6 MEDIATION SUCCESS  $765MM mediated settlement between the NFL and 4,500 players and families  Nine-figure settlement seen as a victory for the League Potential liability was much greater Billions of dollars in liability payments Damaging discovery process  Faster resolution better for players and families 6 TOUCHDOWN FOR THE NFL AND THE PLAYERS ASSOC. © Ifrah PLLC (202) / ifrahlaw.com

7 DETERMINING FIT 7 Employment Disputes  Cost savings for company  Quick payment for employee  Avoids reputational damage of public proceeding Consumer Claims  Consumers often have inflated view of their cause  Mediator can offer neutral perspective Complex Litigation  Consider at which stage mediation may be effective  May need substantial discovery first Is Mediation Right For This Matter? © Ifrah PLLC (202) / ifrahlaw.com

8 CONFIDENTIALITY CONSIDERATIONS 8 Additional Considerations Mandatory Reporting  Corporate Reports  Regulatory Filings Potentially Shared with Trial Judge  Pre-mediation discussions  Parties’ attitudes about mediation Governed by State Law General Rules  Materials and communications  Mediated agreement  Attorney work product Frequent Exceptions  Signed written waiver  Evidence otherwise subject to discovery  Certain subsequent proceedings  Threats and criminal activity © Ifrah PLLC (202) / ifrahlaw.com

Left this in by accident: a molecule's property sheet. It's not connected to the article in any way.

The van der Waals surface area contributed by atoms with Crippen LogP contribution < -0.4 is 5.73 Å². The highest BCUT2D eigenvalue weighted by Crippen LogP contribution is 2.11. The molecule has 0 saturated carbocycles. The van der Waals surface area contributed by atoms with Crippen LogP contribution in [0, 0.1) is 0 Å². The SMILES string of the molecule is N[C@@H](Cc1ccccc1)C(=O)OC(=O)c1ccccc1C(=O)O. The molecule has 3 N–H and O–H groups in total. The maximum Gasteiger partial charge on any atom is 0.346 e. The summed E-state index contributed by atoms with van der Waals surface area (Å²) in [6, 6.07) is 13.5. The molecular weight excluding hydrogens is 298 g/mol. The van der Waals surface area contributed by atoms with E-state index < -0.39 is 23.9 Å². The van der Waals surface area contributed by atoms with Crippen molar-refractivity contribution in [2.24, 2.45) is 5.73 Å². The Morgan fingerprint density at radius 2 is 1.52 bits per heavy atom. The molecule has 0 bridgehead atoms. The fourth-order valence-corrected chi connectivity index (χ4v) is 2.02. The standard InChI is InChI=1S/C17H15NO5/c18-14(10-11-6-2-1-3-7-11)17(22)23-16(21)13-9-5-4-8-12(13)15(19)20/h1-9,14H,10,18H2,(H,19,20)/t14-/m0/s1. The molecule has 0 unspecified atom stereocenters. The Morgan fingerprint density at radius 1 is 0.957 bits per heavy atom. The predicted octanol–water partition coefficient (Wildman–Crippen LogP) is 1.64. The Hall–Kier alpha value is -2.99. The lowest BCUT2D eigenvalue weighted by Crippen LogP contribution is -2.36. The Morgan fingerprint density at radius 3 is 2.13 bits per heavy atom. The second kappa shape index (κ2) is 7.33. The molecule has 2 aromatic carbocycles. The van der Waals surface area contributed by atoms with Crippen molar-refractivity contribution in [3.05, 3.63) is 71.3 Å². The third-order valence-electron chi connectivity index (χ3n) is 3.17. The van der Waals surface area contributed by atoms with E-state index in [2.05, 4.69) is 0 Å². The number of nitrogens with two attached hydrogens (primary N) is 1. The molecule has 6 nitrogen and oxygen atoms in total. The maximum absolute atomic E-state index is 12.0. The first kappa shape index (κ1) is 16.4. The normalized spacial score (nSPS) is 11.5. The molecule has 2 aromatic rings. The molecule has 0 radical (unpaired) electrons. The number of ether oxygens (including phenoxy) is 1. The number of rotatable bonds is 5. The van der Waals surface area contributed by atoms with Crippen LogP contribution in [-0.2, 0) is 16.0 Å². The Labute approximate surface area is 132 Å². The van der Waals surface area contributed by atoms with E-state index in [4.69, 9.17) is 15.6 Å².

9 GETTING TO THE TABLE Mandated Mediation Pre-Dispute Agreements Court Ordered Mediation Post-Dispute Agreements 9 © Ifrah PLLC (202) / ifrahlaw.com

10 MEDIATION CLAUSES Clauses Not Always Clear  Is mediation permissive or mandatory  Is formal attempt required or does informal suffice  How is mediator chosen Consider Trial Judge’s Perspective  Have you made good faith efforts  Be prepared to submit evidence of good faith attempts 10 Interpretation and Compliance © Ifrah PLLC (202) / ifrahlaw.com